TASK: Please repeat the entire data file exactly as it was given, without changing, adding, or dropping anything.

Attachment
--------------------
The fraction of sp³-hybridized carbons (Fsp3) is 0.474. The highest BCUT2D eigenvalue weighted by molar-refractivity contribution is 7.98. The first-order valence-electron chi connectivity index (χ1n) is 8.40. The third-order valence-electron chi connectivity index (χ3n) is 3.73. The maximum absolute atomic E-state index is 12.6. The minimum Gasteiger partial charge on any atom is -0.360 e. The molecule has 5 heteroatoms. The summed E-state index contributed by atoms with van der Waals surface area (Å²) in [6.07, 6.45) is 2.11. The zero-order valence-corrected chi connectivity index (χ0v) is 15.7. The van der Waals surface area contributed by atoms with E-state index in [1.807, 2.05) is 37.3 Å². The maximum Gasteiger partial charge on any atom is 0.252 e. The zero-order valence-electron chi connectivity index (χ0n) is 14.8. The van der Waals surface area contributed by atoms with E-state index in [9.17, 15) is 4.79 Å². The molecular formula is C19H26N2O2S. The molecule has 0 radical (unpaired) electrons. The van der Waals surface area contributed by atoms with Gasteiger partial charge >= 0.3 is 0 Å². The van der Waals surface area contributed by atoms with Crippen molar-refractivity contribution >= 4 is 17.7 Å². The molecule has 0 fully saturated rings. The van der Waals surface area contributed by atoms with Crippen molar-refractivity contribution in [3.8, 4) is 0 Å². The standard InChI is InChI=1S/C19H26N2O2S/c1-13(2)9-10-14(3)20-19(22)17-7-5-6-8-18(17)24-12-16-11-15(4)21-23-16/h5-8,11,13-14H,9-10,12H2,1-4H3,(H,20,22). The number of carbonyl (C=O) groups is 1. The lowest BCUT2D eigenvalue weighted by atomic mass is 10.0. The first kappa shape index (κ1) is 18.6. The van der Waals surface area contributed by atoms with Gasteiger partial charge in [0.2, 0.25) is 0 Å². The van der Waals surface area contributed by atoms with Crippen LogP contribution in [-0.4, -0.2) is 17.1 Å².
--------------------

The fraction of sp³-hybridized carbons (Fsp3) is 0.474. The highest BCUT2D eigenvalue weighted by molar-refractivity contribution is 7.98. The first-order valence-electron chi connectivity index (χ1n) is 8.40. The third-order valence-electron chi connectivity index (χ3n) is 3.73. The maximum absolute atomic E-state index is 12.6. The minimum Gasteiger partial charge on any atom is -0.360 e. The molecule has 5 heteroatoms. The summed E-state index contributed by atoms with van der Waals surface area (Å²) in [6.07, 6.45) is 2.11. The zero-order valence-corrected chi connectivity index (χ0v) is 15.7. The van der Waals surface area contributed by atoms with E-state index in [1.807, 2.05) is 37.3 Å². The maximum Gasteiger partial charge on any atom is 0.252 e. The zero-order valence-electron chi connectivity index (χ0n) is 14.8. The van der Waals surface area contributed by atoms with E-state index in [9.17, 15) is 4.79 Å². The molecular formula is C19H26N2O2S. The molecule has 0 radical (unpaired) electrons. The van der Waals surface area contributed by atoms with Gasteiger partial charge >= 0.3 is 0 Å². The van der Waals surface area contributed by atoms with Crippen molar-refractivity contribution >= 4 is 17.7 Å². The molecule has 0 fully saturated rings. The van der Waals surface area contributed by atoms with Crippen molar-refractivity contribution in [3.8, 4) is 0 Å². The standard InChI is InChI=1S/C19H26N2O2S/c1-13(2)9-10-14(3)20-19(22)17-7-5-6-8-18(17)24-12-16-11-15(4)21-23-16/h5-8,11,13-14H,9-10,12H2,1-4H3,(H,20,22). The number of carbonyl (C=O) groups is 1. The lowest BCUT2D eigenvalue weighted by atomic mass is 10.0. The first kappa shape index (κ1) is 18.6. The van der Waals surface area contributed by atoms with Gasteiger partial charge in [0.2, 0.25) is 0 Å². The van der Waals surface area contributed by atoms with Crippen LogP contribution in [-0.4, -0.2) is 17.1 Å².